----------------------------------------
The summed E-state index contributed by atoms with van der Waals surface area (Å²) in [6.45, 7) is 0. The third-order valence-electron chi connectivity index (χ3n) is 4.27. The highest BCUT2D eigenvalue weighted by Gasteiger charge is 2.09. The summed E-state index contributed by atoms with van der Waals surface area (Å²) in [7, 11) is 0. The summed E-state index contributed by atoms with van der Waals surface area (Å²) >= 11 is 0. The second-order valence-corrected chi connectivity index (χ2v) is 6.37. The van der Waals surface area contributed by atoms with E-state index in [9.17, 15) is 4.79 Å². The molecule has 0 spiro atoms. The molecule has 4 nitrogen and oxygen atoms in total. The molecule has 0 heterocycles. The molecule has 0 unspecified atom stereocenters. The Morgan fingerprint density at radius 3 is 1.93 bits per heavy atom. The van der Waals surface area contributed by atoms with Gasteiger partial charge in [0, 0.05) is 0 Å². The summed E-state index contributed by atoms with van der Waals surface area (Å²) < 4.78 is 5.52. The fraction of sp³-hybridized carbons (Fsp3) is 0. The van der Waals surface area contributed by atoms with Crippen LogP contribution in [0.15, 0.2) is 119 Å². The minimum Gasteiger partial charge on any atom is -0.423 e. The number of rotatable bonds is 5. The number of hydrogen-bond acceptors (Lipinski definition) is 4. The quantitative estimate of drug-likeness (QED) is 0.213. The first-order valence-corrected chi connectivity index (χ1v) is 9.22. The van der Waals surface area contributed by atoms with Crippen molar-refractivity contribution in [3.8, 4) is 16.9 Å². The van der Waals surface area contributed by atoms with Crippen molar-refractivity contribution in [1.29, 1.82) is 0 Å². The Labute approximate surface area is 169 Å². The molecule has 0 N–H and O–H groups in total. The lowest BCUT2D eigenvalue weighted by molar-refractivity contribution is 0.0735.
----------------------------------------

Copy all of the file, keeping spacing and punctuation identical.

The summed E-state index contributed by atoms with van der Waals surface area (Å²) in [6.45, 7) is 0. The third-order valence-electron chi connectivity index (χ3n) is 4.27. The highest BCUT2D eigenvalue weighted by Gasteiger charge is 2.09. The summed E-state index contributed by atoms with van der Waals surface area (Å²) in [7, 11) is 0. The summed E-state index contributed by atoms with van der Waals surface area (Å²) >= 11 is 0. The second-order valence-corrected chi connectivity index (χ2v) is 6.37. The van der Waals surface area contributed by atoms with E-state index in [9.17, 15) is 4.79 Å². The molecule has 0 spiro atoms. The molecule has 4 nitrogen and oxygen atoms in total. The molecule has 0 heterocycles. The molecule has 0 unspecified atom stereocenters. The Morgan fingerprint density at radius 3 is 1.93 bits per heavy atom. The van der Waals surface area contributed by atoms with Gasteiger partial charge in [0, 0.05) is 0 Å². The summed E-state index contributed by atoms with van der Waals surface area (Å²) < 4.78 is 5.52. The fraction of sp³-hybridized carbons (Fsp3) is 0. The van der Waals surface area contributed by atoms with Crippen LogP contribution in [0.15, 0.2) is 119 Å². The minimum Gasteiger partial charge on any atom is -0.423 e. The number of rotatable bonds is 5. The number of hydrogen-bond acceptors (Lipinski definition) is 4. The quantitative estimate of drug-likeness (QED) is 0.213. The first-order valence-corrected chi connectivity index (χ1v) is 9.22. The van der Waals surface area contributed by atoms with Crippen molar-refractivity contribution in [3.8, 4) is 16.9 Å². The van der Waals surface area contributed by atoms with Crippen molar-refractivity contribution in [1.29, 1.82) is 0 Å². The Labute approximate surface area is 169 Å². The molecule has 0 N–H and O–H groups in total. The lowest BCUT2D eigenvalue weighted by molar-refractivity contribution is 0.0735.